The Sunday Before the Cross
Sermon Preached by Fr Antony Hughes on Sunday, September 5, 2010
The Lord said, “No one has ascended into heaven, but he who has descended from heaven, the Son of Man who is in heaven. And as Moses lifted up the serpent in the wilderness, so must the Son of Man be lifted up, that whoever believes in him may have eternal life.” For God so loved the world that he gave his only Son, that whoever believes in him may have eternal life. For God sent the Son into the world not to condemn the world, but that the world might be saved through him.
“For God so loved the world that he gave his only Son.” It isn’t that God tolerates us, or loves us just a little bit. St. John writes that He loved the world “so much.” So much that He created us and sustains us even when we fall away from Him. So much that God sent His Son who set aside His divine prerogatives, allowed himself to be nearly beaten to death, spat upon, mocked with impunity, impaled with a thorny crown, stripped naked publically, nailed on two pieces of wood and left to die, hanging in the air suffering horribly between heaven and earth, like the worst of all criminals. He loved us not just a little bit!
God loved us so much that he sent prophets to preach to us and prepare the way for His coming in the flesh. He loved us so much that He inspired the writing of Holy Scriptures filled with news about who He is and what He intended to do. But prophets and scriptures were not enough! Prophets and scriptures are merely fingers pointing at the moon, they are not the moon itself. Love does not stop until it pours itself out completely for the beloved. He gave us not only everything He had, but everything that He is. There is a beautiful liturgical canon based on the Song of Solomon that begins like this, “How long, O Lord, will you send us only prophets and scriptures when we long for the kisses of your mouth?”
A lover will break down all barriers to be with his beloved and we, brothers and sisters, are God’s beloved.
So the Son of God descended to earth and wrapped Himself in human flesh, assumed a human will, subjected Himself to the joys and sorrows of life in this world, lived, and died as one of us, all to prove, all to show that there is absolutely nothing that God will not do, will not give, will not suffer to bring us into union with Him.
And this love did not end with the Cross and the Resurrection! God never changes although everything else does. He is not loving one moment and unloving the next. His loving-kindness endures forever. Everything is passing away except the love of God. The Holy Spirit has come to bring all of us, indeed all of creation into union with the Father. All of it. Everyone. When asked about the eternal punishment of sinners in hell, St. Silouan of Athos replied, “Love could not bear that.”
Hear St. Isaac of Syria the great and holy ascetic of divine love as he cries:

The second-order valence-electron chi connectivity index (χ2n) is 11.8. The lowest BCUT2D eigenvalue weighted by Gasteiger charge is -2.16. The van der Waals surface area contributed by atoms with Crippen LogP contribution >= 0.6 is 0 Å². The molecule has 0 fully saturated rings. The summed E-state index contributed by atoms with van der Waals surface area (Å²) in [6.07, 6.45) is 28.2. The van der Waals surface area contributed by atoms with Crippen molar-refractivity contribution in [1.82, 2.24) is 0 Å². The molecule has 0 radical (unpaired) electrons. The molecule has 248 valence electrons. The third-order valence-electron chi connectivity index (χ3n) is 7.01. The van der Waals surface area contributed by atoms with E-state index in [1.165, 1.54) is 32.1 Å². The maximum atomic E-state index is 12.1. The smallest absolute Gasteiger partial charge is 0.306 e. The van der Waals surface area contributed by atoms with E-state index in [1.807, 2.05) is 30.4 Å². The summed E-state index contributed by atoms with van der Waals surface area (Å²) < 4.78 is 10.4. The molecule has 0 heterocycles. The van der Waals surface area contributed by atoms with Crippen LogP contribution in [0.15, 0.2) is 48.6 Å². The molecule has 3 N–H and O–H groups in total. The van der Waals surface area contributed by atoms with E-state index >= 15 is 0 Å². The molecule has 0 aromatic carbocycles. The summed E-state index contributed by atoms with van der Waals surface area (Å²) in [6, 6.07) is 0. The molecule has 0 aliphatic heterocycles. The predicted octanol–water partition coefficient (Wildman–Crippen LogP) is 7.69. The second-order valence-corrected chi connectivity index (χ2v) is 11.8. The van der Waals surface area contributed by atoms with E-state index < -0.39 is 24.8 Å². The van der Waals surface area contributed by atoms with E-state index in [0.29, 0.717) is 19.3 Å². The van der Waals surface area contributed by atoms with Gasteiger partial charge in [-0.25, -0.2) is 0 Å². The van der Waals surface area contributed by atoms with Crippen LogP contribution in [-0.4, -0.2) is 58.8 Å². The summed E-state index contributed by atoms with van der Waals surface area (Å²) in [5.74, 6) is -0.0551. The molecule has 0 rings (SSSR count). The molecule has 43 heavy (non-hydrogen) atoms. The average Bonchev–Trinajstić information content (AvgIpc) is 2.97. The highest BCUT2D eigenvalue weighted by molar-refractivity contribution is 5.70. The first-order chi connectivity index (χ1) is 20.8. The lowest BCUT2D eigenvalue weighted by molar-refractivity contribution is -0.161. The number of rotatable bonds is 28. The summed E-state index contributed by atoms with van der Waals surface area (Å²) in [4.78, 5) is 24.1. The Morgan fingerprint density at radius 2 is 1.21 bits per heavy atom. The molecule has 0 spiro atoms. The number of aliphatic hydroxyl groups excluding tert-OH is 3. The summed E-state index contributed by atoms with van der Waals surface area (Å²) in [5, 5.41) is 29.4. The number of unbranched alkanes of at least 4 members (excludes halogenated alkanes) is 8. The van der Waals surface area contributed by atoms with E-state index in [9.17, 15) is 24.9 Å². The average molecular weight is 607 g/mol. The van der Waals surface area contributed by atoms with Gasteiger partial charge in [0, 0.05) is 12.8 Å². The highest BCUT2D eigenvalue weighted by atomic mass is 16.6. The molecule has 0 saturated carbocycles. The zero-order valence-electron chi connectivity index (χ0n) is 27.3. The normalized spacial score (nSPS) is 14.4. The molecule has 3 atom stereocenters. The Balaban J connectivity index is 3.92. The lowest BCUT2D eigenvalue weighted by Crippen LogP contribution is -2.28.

“In love did God bring the world into existence; in love is God going to bring it to that wondrous transformed state [in the Age to come], and in love will the world be swallowed up in the great mystery of the One who has performed all these things; in love will the whole course of the governance of creation be finally comprised.”
How? We do not know any more than this: God’s love is boundless and eternal and all-powerful. His greatness will accomplish everything it sets out to do.
What does this mean for us? That the same love that creates us, sustains us, dies for us, and lives for us slowly, but surely will transform us into His divine likeness and we will come to be as He is: gracious, compassionate, and merciful. As we come more and more to dwell in love we will, as St. John writes, dwell in God and God in us. That is as we come more and more to practice love until it becomes who we are from the inside out! One of my young spiritual sons was dropped like a hot potato by his girlfriend. He asked me what he should do. “Let go,” I replied. “How?” he asked. Practice letting go and you will let go. Practice loving and you will become love.
After we have practiced and practiced we will at some point, by His divine grace, love as He loves, like the One who loves all human beings equally, in whom there is “no respect of persons”, who causes His grace to fall on all human beings everywhere and at all times, both living and dead. “Blessed is the man who loves all men equally,” writes the divine Maximus. We will become completely infused and swallowed up in the ocean of His Grace and watch as our pettiness dissolves away into nothingness. The only thing that will go to hell is our pettiness. Then we will know the truth for we will have been united to the truth, Jesus Christ, the All-Merciful, the All-Compassionate, the Savior.
How is this accomplished? What must we do? St. Maximus once again interprets the Word of God for us.
"But I say to you," the Lord says, "love your enemies, do good to those who hate you, pray for those who persecute you." Why did he command these things? So that he might free you from hatred, sadness, anger and grudges, and might grant you the greatest possession of all, perfect love, which is impossible to possess except by the one who loves all equally in imitation of God.
The great mystic poet Rumi sang, “Let our souls mirror the love of our Master.” Indeed! Dear Lord, for all of us, let this be so! Amen!